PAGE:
Submitted on Tue, 2014-07-15 13:44
Coup makers, since 1976 coup d’etat, have regularly cited a surge of lese majeste as a prerequisite for overthrowing an elected government. The 2006 coup, when lese majeste was cited as one of the major reasons, marked a surge of the lese majeste cases. The atrocity in April-May 2010, where almost 100 of people were killed during the military crackdown on anti-establishment red-shirt protesters, also contributed to a dramatic rise of lese majeste cases, especially the offences committed online. During the brief period of civil government from 2011-2013, there can be seen a slowdown of the increase in the number of cases under Article 112, or the lese majeste law.
Gen Prayuth Chan-ocha, the leader of the 2014 military coup, did not formally reasoned about the defamation to the King on 22 May, but it was later stated in various occasions.
The current coup d’etat marked the period of the highest number of lese majeste prisoners in the Thai history, according to iLaw, an Internet-base rights advocacy group.
iLaw and Prachatai has compiled the cases of the 21 lese majeste suspects/defendants/convicts. Of this, 18 are currently detained in prison. The cases are categorized into the cases taken place before the 2014 coup, cases directly related to the junta’s National Council for Peace and Order (NCPO), and cases taken place after 2014 coup but not directly related to the NCPO.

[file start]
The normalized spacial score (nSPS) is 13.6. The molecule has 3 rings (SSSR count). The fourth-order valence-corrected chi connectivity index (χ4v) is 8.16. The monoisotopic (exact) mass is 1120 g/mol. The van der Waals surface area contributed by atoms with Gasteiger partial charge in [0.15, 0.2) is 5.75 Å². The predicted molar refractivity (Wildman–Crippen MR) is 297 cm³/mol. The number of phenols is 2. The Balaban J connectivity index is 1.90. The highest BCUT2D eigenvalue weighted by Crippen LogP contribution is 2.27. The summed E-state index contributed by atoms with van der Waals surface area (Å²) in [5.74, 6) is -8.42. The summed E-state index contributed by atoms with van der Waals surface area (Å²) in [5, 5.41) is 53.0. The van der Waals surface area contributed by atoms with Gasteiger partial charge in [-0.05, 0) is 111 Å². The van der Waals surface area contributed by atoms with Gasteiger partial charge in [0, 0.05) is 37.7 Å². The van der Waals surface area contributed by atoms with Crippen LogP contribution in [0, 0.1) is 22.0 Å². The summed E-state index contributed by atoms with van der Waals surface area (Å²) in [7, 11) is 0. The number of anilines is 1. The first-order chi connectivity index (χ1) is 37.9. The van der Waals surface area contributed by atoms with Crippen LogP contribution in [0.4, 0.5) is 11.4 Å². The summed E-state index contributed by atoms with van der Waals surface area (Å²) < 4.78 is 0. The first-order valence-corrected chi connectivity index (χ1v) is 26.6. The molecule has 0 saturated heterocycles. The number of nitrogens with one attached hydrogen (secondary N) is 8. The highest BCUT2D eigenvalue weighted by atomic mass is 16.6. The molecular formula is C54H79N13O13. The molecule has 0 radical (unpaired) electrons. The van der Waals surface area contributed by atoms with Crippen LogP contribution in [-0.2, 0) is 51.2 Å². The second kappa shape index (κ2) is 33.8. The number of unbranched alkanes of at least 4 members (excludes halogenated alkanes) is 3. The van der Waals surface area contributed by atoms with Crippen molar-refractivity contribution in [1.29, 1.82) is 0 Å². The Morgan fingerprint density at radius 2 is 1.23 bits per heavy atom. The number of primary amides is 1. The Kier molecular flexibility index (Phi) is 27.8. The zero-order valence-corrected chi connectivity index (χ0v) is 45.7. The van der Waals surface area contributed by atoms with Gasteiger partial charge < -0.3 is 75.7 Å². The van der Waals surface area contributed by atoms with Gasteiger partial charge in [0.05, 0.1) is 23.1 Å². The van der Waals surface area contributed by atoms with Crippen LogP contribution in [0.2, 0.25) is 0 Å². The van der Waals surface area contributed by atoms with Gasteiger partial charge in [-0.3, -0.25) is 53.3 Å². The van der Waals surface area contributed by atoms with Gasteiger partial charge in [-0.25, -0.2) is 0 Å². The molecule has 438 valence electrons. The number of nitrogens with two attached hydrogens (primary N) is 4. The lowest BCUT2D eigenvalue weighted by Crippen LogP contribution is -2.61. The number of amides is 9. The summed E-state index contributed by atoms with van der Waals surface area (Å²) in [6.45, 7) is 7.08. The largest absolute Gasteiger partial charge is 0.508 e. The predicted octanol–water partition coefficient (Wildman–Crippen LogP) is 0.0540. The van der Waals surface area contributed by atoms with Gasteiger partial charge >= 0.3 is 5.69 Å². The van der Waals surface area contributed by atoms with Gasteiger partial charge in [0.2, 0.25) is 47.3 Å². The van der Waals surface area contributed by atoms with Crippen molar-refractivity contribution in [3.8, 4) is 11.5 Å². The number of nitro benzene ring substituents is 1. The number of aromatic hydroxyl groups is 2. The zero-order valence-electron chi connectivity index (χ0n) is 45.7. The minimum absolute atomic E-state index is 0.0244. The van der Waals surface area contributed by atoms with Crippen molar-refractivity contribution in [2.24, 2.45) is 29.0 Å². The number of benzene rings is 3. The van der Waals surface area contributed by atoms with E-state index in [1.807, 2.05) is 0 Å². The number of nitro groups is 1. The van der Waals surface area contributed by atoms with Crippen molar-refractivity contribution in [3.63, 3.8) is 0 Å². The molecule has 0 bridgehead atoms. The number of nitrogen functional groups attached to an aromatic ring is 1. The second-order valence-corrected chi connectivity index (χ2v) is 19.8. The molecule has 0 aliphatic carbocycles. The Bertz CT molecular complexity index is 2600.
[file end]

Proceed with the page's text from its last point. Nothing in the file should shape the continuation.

Please note that in case No. 7 and No. 9, the suspects have been previously detained at the Bangkok Remand Prison, but were later granted bail, but have been released. In case No. 11, he was released after the court read guilty verdict, but the jail term was suspended.
*Last update 10 Septeber 2014
Lese majeste prisoner detained before the 2014 coup.
1 Daranee Charnchoengsilpakul aka ‘Da Torpedo’ has been convicted for giving three public speech defaming the King and has been sentenced to 15 years in jail. Her case has been finalized because. She was now serving her penalty.
2 Somyot Pruksakasemsuk has been sentenced to 10-year imprisonment. He has been found guilty for his role as the editor of ‘Voice of Taksin’ political magazine which published two articles deemed lese majeste. His case is now before the Court of Appeal.
3 Ekkachai H. was convicted and sentenced to three years and four months in jail for selling two materials, deemed lese majeste -- CDs of the documentary, produced by the Australian Broadcasting Corporation and copies of Wikileaks cables. His case is now before the Supreme Court.
4 Kittiton or ‘Kenji’ was sentenced to five years and twenty months in jail. He was convicted for posting messages and pictures deemed lese majeste on the Internet and preparing to post more lese majeste materials on the Internet. His case has been finalised. He has requested for the Royal Pardon.